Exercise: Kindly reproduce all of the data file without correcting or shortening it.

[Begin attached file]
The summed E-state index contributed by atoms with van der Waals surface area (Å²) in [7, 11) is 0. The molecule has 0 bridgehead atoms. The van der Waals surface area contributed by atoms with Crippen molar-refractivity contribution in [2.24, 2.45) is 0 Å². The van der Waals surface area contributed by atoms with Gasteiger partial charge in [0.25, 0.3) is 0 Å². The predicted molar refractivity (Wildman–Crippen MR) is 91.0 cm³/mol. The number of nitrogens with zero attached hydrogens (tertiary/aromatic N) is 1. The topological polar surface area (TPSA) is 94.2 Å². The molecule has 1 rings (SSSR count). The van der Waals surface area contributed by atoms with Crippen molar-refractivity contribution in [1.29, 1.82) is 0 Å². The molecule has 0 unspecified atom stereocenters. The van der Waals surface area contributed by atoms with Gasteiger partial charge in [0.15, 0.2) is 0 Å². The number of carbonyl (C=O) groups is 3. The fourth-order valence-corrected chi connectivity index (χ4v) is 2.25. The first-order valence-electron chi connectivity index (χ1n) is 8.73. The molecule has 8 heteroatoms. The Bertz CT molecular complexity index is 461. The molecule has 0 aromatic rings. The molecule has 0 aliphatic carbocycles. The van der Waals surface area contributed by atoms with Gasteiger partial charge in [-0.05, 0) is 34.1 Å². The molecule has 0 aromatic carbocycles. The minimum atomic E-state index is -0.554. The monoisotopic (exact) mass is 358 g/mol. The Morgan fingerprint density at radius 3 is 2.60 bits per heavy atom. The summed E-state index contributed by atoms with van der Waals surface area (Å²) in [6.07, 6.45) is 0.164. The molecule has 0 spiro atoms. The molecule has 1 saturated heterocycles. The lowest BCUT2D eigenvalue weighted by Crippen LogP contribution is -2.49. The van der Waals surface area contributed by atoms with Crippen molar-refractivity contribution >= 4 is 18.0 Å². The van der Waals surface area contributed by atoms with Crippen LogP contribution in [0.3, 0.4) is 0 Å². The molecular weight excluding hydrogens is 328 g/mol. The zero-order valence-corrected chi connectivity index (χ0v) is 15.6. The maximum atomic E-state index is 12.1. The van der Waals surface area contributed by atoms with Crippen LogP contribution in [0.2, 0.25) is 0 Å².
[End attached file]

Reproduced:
The summed E-state index contributed by atoms with van der Waals surface area (Å²) in [7, 11) is 0. The molecule has 0 bridgehead atoms. The van der Waals surface area contributed by atoms with Crippen molar-refractivity contribution in [2.24, 2.45) is 0 Å². The van der Waals surface area contributed by atoms with Gasteiger partial charge in [0.25, 0.3) is 0 Å². The predicted molar refractivity (Wildman–Crippen MR) is 91.0 cm³/mol. The number of nitrogens with zero attached hydrogens (tertiary/aromatic N) is 1. The topological polar surface area (TPSA) is 94.2 Å². The molecule has 1 rings (SSSR count). The van der Waals surface area contributed by atoms with Crippen molar-refractivity contribution in [1.29, 1.82) is 0 Å². The molecule has 0 unspecified atom stereocenters. The van der Waals surface area contributed by atoms with Gasteiger partial charge in [0.15, 0.2) is 0 Å². The number of carbonyl (C=O) groups is 3. The fourth-order valence-corrected chi connectivity index (χ4v) is 2.25. The first-order valence-electron chi connectivity index (χ1n) is 8.73. The molecule has 8 heteroatoms. The Bertz CT molecular complexity index is 461. The molecule has 0 aromatic rings. The molecule has 0 aliphatic carbocycles. The van der Waals surface area contributed by atoms with Gasteiger partial charge in [-0.05, 0) is 34.1 Å². The molecule has 0 aromatic carbocycles. The minimum atomic E-state index is -0.554. The monoisotopic (exact) mass is 358 g/mol. The Morgan fingerprint density at radius 3 is 2.60 bits per heavy atom. The summed E-state index contributed by atoms with van der Waals surface area (Å²) in [6.07, 6.45) is 0.164. The molecule has 0 spiro atoms. The molecule has 1 saturated heterocycles. The lowest BCUT2D eigenvalue weighted by Crippen LogP contribution is -2.49. The van der Waals surface area contributed by atoms with Crippen molar-refractivity contribution >= 4 is 18.0 Å². The van der Waals surface area contributed by atoms with Crippen LogP contribution in [0.3, 0.4) is 0 Å². The molecular weight excluding hydrogens is 328 g/mol. The zero-order valence-corrected chi connectivity index (χ0v) is 15.6. The maximum atomic E-state index is 12.1. The van der Waals surface area contributed by atoms with Crippen LogP contribution in [0.2, 0.25) is 0 Å².